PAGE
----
Recognizing the ban’s profound unpopularity and the threat it poses to their electoral chances in November, Republicans are scrambling to respond. Republican US Senate candidate Kari Lake, who called the 1864 abortion ban a “great law” during her failed campaign for Arizona governor in 2022, has changed her tune and now says she opposes the ban, even personally lobbying GOP legislators in the state to repeal it. Donald Trump is distancing himself from the latest bans — having backpedaled in recent years from advocating punishment for women who seek abortion care, to hinting that he would support a national fifteen-week ban, to claiming that states should be left to decide on abortion laws.

Many GOP leaders are trying desperately to spin their restrictions as compromises or trick voters into supporting their own alternative amendments that co-opt pro-choice language while enshrining existing abortion restrictions. As Arizona Republicans look for ways to change the narrative, a strategy document shows that they are considering proposing an alternative ballot measure to “protect” abortion up to fifteen weeks, designed to undercut the twenty-four-week ballot measure advocated by Arizona for Abortion Access.

The strategy document includes a slide that says, “PHASE 2: SEND VOTERS TWO OTHER OPTIONS THAT CONFLICT WITH AAA INITIATIVE,” and suggests using pro-choice sounding language for the name of the deceptive amendment, such as “Protecting Pregnant Women and Safe Abortions Act,” the “Arizona Abortion and Reproductive Care Act” or the “Arizona Abortion Protection Act.”

Democrats are trying to push the message that these extreme abortion bans are Trump’s fault and hoping that ballot measures protecting abortion access appear in as many states as possible this November, where voters galvanized by reproductive rights will show up on election day and vote for Joe Biden.

Abortion advocates in Florida have collected almost a million signatures to put an amendment to legalize abortion until viability on the ballot in November; the state Supreme Court ruled on April 1 that the ballot measure could go ahead, while issuing a separate ruling on the same day that triggers a law that bans abortion in Florida after six weeks of pregnancy and takes effect on May 1. All seven states that have had abortion protection ballot referendums since Roe was overturned have sided with abortion rights supporters.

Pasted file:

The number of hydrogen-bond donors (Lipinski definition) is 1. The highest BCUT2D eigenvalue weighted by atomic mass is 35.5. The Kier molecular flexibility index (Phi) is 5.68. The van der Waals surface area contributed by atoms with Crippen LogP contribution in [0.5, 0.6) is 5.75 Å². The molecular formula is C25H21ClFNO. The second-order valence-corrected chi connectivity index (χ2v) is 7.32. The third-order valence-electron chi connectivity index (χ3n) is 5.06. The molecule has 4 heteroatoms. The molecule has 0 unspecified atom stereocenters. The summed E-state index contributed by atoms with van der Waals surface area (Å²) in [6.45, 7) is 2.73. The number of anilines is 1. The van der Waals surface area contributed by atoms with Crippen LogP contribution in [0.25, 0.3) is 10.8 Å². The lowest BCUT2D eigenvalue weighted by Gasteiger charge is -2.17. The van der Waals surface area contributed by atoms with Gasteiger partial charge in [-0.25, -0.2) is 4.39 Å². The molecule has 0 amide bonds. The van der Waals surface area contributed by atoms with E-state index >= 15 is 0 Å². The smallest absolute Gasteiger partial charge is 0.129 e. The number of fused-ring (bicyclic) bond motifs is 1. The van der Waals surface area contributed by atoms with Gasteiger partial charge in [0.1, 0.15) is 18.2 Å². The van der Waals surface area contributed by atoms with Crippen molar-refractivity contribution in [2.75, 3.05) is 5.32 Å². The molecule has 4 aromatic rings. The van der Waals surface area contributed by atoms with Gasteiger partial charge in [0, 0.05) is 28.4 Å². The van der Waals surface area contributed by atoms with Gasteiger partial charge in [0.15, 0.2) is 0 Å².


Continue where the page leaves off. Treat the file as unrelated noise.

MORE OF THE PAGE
If Biden and the Democrats really want to capitalize on the outrage, they should support reproductive freedom in more concrete ways: by passing the Women’s Health Protection Act, which prohibits governmental restrictions on the provision of abortion care; repealing the Hyde Amendment so those on Medicaid have access to affordable abortion care; and repealing the Comstock Act so Republican extremists don’t use it as a backdoor national abortion ban by outlawing the mailing of abortion pills.

Now is not a time for compromise or moderation. Instead abortion supporters can use this momentum to push for full access to reproductive health care, including the end of all gestational bans and viability limits. Polling suggests that all abortion bans are unpopular, and a poll from March on voters’ views on abortion in the 2024 election finds that “in the two years post Dobbs, there seems to be a new generation of abortion voters largely made up of those who want abortion to be legal in all cases.”

As a result of the state Supreme Court upholding the 1864 abortion ban, unless the legislature intervenes within sixty days almost every abortion in Arizona will be a crime, and nearly every clinic will close its doors. Patients can still access abortion up to fifteen weeks for now, which means it’s a strategic time to donate to abortion funds serving Arizona and to spread the word about the wide availability of abortion pills. And it’s the perfect time to turn our despair into zombie-hunting rage.